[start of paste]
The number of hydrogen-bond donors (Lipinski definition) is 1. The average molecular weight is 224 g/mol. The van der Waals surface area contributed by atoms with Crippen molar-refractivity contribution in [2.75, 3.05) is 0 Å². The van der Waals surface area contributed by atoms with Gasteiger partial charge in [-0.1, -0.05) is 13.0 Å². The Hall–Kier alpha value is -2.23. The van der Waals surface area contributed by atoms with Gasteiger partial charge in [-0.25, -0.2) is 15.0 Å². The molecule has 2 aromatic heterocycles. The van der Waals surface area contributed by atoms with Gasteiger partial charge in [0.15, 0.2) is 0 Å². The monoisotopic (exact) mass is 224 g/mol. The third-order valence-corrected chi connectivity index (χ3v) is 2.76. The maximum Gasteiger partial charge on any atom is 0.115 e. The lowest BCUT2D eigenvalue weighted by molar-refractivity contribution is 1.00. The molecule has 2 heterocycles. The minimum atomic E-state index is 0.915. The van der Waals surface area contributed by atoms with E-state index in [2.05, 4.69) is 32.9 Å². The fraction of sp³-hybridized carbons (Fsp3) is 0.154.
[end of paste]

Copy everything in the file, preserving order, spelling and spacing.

The number of hydrogen-bond donors (Lipinski definition) is 1. The average molecular weight is 224 g/mol. The van der Waals surface area contributed by atoms with Crippen molar-refractivity contribution in [2.75, 3.05) is 0 Å². The van der Waals surface area contributed by atoms with Gasteiger partial charge in [-0.1, -0.05) is 13.0 Å². The Hall–Kier alpha value is -2.23. The van der Waals surface area contributed by atoms with Gasteiger partial charge in [-0.25, -0.2) is 15.0 Å². The molecule has 2 aromatic heterocycles. The van der Waals surface area contributed by atoms with Gasteiger partial charge in [0.15, 0.2) is 0 Å². The monoisotopic (exact) mass is 224 g/mol. The third-order valence-corrected chi connectivity index (χ3v) is 2.76. The maximum Gasteiger partial charge on any atom is 0.115 e. The lowest BCUT2D eigenvalue weighted by molar-refractivity contribution is 1.00. The molecule has 2 heterocycles. The minimum atomic E-state index is 0.915. The van der Waals surface area contributed by atoms with E-state index in [2.05, 4.69) is 32.9 Å². The fraction of sp³-hybridized carbons (Fsp3) is 0.154.